2018

Tau

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Year: 2018
Directed by: Federico D’Alessandro
Starring: Maika Monroe, Ed Skrein, Gary Oldman

WRITTEN BY HUNTER WILLIAMS

A familiar A.I. thinkpiece told with optimistic conviction, Federico D’Alessandro’s ‘Tau‘ depicts the complicated relationship between technology and humanity. Julia (Maika Monroe) has just returned to her home, having spent the past few hours stealing in seedy nightclubs; her life is lonely and unpredictable. It’s only fitting, then, that a gritty Sci-Fi film such as this one moves in a grim direction. She is abducted from her home and wakes up restrained and gagged in a dark prison inside of a home with two other people, each with an implant in the back of their necks. The escape plan is urgent and little on details, but it’s not until the confrontation between Julia and her kidnapper, Alex (Ed Skrein), that tension boils on who holds the most power with the home’s dangerous technology.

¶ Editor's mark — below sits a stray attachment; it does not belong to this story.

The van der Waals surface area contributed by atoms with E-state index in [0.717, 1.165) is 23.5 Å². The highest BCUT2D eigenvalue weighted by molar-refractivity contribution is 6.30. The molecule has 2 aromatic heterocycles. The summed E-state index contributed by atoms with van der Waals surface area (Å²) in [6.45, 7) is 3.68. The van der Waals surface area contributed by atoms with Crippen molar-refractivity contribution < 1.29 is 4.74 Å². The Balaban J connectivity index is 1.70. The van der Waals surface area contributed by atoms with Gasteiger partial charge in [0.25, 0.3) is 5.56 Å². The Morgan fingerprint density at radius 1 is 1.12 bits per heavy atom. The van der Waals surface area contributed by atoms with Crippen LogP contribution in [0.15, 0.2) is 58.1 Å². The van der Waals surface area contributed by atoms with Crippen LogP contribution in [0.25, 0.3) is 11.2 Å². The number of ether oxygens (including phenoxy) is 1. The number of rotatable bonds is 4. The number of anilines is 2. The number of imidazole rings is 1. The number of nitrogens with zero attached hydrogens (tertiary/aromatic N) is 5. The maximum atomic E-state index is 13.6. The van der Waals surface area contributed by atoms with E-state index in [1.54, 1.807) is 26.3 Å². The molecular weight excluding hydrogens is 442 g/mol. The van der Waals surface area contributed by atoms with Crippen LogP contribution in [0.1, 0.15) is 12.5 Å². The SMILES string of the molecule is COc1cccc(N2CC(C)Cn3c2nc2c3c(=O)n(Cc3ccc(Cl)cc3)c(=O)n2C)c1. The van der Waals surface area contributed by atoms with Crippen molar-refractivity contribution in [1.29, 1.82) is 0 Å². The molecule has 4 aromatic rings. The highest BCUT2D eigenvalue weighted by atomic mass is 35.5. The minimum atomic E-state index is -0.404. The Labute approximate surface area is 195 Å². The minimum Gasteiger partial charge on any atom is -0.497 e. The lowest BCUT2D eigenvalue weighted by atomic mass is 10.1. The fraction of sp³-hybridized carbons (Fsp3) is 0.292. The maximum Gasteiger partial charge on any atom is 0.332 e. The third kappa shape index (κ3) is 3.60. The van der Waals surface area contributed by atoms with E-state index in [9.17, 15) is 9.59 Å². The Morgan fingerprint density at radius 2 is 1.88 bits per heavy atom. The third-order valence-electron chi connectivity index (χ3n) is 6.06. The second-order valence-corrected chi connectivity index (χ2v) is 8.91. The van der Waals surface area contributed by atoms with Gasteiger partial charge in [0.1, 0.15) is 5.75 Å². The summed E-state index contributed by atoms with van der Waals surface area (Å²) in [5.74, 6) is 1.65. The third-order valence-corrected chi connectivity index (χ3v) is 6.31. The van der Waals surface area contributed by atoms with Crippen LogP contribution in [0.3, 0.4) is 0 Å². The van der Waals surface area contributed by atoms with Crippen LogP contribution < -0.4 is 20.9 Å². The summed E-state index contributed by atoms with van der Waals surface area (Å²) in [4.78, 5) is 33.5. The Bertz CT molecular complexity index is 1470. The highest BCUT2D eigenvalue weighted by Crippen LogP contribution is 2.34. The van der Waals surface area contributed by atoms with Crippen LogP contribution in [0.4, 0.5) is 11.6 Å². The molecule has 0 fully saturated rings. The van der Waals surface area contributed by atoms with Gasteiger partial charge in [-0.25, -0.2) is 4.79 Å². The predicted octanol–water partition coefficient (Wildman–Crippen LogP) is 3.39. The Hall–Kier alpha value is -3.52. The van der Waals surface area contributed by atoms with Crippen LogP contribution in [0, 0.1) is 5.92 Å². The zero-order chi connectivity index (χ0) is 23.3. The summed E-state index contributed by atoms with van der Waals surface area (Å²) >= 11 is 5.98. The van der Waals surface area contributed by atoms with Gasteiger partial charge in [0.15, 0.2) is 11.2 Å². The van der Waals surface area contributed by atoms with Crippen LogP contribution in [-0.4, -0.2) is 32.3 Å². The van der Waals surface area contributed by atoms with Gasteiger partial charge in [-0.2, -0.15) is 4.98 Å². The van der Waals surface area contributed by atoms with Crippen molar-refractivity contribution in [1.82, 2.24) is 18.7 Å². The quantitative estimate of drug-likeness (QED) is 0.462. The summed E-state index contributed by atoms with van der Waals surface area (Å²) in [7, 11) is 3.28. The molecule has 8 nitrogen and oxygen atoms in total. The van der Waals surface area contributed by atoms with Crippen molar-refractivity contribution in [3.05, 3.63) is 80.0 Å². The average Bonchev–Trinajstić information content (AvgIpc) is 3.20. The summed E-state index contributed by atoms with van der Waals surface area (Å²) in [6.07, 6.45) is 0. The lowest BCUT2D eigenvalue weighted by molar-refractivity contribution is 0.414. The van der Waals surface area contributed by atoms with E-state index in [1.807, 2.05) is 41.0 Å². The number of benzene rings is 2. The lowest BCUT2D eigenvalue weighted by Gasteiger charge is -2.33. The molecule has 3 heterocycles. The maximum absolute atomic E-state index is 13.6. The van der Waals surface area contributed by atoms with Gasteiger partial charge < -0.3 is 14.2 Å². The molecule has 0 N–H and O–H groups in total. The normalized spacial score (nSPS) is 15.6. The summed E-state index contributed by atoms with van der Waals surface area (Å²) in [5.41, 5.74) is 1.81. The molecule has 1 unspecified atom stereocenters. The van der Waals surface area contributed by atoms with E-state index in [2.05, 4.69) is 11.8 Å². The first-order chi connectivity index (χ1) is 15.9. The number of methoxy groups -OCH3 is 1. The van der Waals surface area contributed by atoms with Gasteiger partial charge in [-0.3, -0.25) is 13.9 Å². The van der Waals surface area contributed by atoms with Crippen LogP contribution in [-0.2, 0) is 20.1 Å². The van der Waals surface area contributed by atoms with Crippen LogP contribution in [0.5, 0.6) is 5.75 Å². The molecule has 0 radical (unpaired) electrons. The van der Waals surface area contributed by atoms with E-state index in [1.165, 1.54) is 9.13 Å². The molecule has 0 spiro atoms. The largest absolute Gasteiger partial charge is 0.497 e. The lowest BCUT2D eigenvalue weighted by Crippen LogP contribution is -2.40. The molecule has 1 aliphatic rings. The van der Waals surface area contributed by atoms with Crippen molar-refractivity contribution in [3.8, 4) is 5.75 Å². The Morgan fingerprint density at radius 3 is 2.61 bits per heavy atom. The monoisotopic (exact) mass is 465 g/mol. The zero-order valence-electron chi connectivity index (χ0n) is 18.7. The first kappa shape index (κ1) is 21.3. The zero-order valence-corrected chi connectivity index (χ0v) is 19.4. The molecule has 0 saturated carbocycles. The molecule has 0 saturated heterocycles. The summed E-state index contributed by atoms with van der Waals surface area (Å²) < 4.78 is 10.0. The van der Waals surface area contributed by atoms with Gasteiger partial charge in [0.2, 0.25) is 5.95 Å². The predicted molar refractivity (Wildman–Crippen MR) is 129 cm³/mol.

This isn’t a surprising debut for D’Alessandro, whose animatics for countless blockbusters such as ‘Doctor Strange‘, ‘Ant-Man‘, ‘I Am Legend ‘and others demonstrate his familiarity with technology and its role within the medium. ‘Tau‘ employs the same detail and confidence in the visual effects, disguising what’s presumably a smaller budget film into a Sci-Fi epic akin to ‘Ex Machina’ or ‘Moon‘. The clunky smart computer, Tau (voiced by Gary Oldman), is reminiscent of ‘2001’s HAL 9000, borrowing the hypnotic and evil red dot and pairing it with the threatening robotic voice of control. It works mostly because it contrasts the pre-established world for Julia in which everything is unpredictable, therefore a robot (whose robotic nature is designed for a direct purpose) is the perfect dynamic for a story about how two different kinds of species can coexist.

At the same time, though, D’Alessandro fails to develop the new aspects of the technological debate, instead focusing on an overly familiar tale of threatened survival in the face of A.I.: assured but uninspired. Julia’s traumatic past is only flashed between “extractions,” as the white egomaniac kidnapper Alex, likened to that of Mark Zuckerberg or Steve Jobs, puts it. It’s a refreshing link between childhood trauma and the abusive power humans hold over technology. But D’Alessandro ignores its existence in preference of on-the-nose commentary on technological consciousness, as though 2017-18 hasn’t been a year of extensive Sci-Fi exploration in the same realm. It’s an entertaining Sci-Fi blitz that’s just missing one spark of new inspiration.

HUNTER’S RATING:

3

 

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